Digital Transformation – Business topic or IT topic?

A couple of weeks ago I was asked to name the three hot topics for IT this year. A lot of things came to my mind, but one of the most obvious not: The Digital Transformation. Why is that?

Before we go into detail, let’s talk about some basic things first.

Different meanings of Digital Transformation

There is no doubt that Digital Transformation is one of today’s most heard buzzwords, both on IT and business side. But what exactly does it mean? Well, it depends. In my opinion, the real Digital Transformation is basically the – often disruptive – transformation of a formerly “analogue” business into an IT driven, digital business. Many people also see business process optimisation and the subsequent digital implementation also as Digital Transformation, although this is nothing more than Business (Process) Automation. More on this later.

To add to the confusion, there is also the widespread misunderstanding (especially in German speaking countries) of Digitisation (German: Digitalisierung) versus Digital Transformation (German: saying Digitalisierung but meaning Digitale Transformation). People also very often use Digitalisierung as a synonym for a digital implementation of processes.

Talking about Business Process Automation: This has been a core competence of IT ever since. Starting with the finance sector in the early years, IT has automated a lot of processes throughout the whole value chain and is still doing so. So, who should be in charge of the digital future, if not IT?

BTW: What do you get when you automate a bad manual process? Right: A bad automated process. So before thinking about a big Digital Transformation, you should start with your processes by first optimising them, and then automating (“digitising”) them, in close cooperation with IT.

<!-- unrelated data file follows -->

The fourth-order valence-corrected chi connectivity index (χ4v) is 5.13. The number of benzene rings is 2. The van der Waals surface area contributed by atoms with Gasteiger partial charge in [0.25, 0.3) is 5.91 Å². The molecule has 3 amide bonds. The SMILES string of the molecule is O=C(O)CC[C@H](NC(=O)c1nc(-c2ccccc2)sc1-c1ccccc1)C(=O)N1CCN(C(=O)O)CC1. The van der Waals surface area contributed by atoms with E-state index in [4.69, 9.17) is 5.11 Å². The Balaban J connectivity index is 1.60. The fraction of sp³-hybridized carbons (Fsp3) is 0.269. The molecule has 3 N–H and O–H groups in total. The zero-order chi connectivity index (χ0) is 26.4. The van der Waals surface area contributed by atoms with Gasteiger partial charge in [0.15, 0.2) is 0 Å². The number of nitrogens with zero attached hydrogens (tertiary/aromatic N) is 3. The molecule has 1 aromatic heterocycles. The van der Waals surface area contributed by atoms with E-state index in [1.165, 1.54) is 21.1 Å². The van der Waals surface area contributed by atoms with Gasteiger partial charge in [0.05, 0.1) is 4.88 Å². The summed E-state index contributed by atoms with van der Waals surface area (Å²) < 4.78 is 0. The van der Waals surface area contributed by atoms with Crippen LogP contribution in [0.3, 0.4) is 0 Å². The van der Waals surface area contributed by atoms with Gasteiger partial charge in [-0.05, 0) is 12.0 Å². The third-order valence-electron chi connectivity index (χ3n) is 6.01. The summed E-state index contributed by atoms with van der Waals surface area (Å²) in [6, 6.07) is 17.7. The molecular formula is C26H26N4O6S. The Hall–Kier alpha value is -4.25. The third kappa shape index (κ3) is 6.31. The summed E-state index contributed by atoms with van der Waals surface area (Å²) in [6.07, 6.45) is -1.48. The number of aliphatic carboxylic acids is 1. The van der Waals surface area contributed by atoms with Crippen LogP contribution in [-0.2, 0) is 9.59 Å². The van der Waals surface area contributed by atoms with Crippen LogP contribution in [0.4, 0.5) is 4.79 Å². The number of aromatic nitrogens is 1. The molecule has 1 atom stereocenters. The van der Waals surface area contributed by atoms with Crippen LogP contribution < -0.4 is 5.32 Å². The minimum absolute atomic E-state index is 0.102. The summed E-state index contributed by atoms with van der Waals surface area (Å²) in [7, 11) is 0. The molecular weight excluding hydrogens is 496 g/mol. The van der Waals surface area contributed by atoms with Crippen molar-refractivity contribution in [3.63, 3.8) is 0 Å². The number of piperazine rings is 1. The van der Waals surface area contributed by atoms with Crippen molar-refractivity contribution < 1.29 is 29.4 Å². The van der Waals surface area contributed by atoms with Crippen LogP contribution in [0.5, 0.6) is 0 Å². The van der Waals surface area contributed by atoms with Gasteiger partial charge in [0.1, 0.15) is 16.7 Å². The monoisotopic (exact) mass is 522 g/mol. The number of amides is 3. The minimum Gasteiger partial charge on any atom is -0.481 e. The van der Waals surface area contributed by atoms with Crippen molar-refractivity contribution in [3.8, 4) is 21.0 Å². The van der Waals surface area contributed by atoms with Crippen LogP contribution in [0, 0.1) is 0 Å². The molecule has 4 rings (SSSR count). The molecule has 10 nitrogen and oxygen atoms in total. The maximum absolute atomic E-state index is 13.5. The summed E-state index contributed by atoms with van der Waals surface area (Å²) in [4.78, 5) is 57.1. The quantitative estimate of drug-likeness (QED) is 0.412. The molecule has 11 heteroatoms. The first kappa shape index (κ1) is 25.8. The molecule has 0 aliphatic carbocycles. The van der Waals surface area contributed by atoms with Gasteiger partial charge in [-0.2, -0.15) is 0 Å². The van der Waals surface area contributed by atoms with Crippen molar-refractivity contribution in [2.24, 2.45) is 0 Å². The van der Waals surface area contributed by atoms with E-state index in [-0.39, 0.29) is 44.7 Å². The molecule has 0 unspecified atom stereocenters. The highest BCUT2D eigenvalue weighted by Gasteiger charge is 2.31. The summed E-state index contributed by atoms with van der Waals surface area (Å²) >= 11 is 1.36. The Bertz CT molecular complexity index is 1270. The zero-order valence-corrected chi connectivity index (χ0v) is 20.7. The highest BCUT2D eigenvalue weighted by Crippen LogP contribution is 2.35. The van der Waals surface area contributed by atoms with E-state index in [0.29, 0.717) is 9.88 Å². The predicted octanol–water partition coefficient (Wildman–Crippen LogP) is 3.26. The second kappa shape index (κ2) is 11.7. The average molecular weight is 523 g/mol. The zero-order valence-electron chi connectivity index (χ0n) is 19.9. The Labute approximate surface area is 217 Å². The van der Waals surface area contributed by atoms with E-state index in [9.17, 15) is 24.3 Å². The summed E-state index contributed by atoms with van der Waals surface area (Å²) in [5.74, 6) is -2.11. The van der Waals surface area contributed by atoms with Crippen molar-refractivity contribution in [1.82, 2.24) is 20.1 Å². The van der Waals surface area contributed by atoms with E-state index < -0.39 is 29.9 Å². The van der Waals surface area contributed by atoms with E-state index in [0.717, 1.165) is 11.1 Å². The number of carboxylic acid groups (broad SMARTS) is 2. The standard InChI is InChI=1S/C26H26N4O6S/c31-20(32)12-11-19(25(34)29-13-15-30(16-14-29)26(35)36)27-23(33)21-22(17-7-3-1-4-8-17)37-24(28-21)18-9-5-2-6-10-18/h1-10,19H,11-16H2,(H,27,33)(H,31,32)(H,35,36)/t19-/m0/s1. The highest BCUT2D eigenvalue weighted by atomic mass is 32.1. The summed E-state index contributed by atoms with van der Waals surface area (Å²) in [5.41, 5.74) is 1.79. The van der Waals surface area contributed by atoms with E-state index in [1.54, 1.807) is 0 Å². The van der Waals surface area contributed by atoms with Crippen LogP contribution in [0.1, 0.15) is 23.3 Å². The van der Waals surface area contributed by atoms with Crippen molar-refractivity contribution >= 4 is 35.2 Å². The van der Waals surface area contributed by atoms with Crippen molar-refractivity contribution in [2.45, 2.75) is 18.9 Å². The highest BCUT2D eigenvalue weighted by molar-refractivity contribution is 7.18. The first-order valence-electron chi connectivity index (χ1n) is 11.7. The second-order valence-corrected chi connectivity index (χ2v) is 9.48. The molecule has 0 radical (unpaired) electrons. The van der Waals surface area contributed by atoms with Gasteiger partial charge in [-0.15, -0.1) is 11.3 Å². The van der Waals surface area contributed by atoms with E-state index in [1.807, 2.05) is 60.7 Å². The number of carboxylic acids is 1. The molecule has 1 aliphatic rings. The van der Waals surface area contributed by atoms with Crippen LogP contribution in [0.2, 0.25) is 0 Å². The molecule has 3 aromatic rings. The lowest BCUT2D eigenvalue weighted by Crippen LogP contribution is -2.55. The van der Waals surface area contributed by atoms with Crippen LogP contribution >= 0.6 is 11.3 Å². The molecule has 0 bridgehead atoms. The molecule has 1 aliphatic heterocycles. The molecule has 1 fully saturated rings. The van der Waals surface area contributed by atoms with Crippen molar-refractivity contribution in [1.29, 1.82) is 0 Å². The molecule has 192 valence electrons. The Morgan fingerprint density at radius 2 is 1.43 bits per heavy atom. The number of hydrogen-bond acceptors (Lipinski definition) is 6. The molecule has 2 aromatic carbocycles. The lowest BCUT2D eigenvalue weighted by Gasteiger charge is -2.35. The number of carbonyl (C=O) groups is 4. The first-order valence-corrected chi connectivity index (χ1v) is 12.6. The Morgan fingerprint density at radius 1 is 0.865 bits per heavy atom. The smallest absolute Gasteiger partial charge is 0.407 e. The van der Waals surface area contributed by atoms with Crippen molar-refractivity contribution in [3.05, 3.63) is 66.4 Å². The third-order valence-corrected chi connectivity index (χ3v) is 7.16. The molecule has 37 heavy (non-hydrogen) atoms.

IT needs to understand the business

In order to successfully support, if not drive, the Digital Transformation, IT needs to fully understand the business and the underlying processes. In most cases this can only be achieved when there is a corporate IT which is highly integrated with the business, and not just some fully outsourced service provider, the staff of which will never identify with the company they are providing the services for. In addition, an external service provider will only drive innovation insofar as it fits into his business model and strategy.

The following chart taken from a slightly old but still relevant post by Campana + Schott perfectly shows the necessary evolution of IT:

The transition of IT
The transition of IT

The challenge here is that in many companies the internal IT was never developed to a stage where it would be capable of driving the Digital Transformation, which leads to the development of dedicated Digital Transformation departments – sometimes even under a board member other than where IT resides. I personally think that this development is counter productive. It might probably work for large companies, where developing a second IT from scratch in parallel to the existing one or ones, is done faster than transforming IT to support and finally drive the whole process of getting the company digital.

Digital Transformation by a dedicated department?

The reason why I doubt that a separate Digital IT department is the way forward is, that I have seen bad examples of lighthouse projects being developed with only little or no IT interaction, which were after their “implementation” thrown over the fence to IT to run something which looks good on paper, but was not thought through to the point where someone has to run and maintain it – no procedures, no handover from legacy systems, and so on.

Conclusion: Neither IT nor Business – Both!

In the ideal world, where IT is closely working together with the business, and where there is a mutual understanding of each other’s job, both parties together should drive the Digital Transformation, with IT providing the technological basis and the business filling it with content. Without IT there is no Digital Transformation!